As a long-term goal, Sigma is developing a differentiated technology for consumer entertainment products as delivered with a connected media platform. Since new products and technologies are the lifeblood in the semiconductor industry, Sigma continues to invest in its core areas at a record rate with plans to intercept our target markets and gain key transition points. In summary, Sigma continues to invest in the future and develop complete technology platforms to enable products with the way consumers want to live.

I'd like now to pass to Thinh to cover our forward guidance.

Thinh Q. Tran

Thank you, Ken. As indicated, we are confident that our long-term strategy to build the leading connected media platform company will eventually result in strong future growth. Overall, we remain heavily engaged with service providers and OEMs, and continue to win new accounts with media processors, home networking and home control.

Moving on to our forward guidance, we would like to shape the expectation for Sigma performance over the first half of this year. Given reasonable reserves at this time, we expect revenues for the first quarter should be within $35 million to $40 million. We expect sequential growth in the second quarter. We expect our first gross -- first quarter gross margin on the pro forma basis to remain the same as in the fourth quarter.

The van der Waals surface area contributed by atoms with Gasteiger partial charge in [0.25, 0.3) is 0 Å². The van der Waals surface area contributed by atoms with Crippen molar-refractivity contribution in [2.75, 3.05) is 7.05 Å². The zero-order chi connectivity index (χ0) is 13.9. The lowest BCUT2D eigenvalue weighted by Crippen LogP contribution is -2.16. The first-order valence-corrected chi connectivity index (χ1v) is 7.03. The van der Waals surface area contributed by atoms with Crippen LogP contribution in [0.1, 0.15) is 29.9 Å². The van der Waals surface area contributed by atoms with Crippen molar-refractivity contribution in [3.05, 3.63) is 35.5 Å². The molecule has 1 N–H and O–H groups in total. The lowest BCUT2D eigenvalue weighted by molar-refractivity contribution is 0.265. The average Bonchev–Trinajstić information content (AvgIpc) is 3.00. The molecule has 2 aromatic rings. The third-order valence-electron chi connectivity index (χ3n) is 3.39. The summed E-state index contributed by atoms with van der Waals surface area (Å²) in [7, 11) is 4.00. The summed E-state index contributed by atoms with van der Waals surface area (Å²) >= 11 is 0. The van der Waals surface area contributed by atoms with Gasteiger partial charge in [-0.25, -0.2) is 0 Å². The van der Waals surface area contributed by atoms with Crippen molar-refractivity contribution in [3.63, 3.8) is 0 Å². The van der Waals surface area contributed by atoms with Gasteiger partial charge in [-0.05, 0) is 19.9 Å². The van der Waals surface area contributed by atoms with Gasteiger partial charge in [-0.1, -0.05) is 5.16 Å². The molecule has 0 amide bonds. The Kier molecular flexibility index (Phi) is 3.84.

In summary, I would like to reinforce that our fundamental remains strong. Our team is in place and our process is being optimized to maximize our long-term success. Would now like to open up the call for Q&A.

Question-and-Answer Session

Operator

[Operator Instructions] Your first question comes from the line of Gary Mobley with Benchmark.

Gary W. Mobley - The Benchmark Company, LLC, Research Division

I want to question whether or not your operating expenses are at an appropriate level given current revenue trends? And for the quarter, you reported a 50% year-over-year decline in revenue, but yet non-GAAP operating expenses increased 14%. And if I'm not mistaken, your new breakeven point in quarterly revenue is about $65 million, $30 million above today's level. So I'm just wondering how much longer are you willing to stick it out and spend the current level? And then as well do you think you even serve markets big enough to support $65 million or more in quarterly revenue?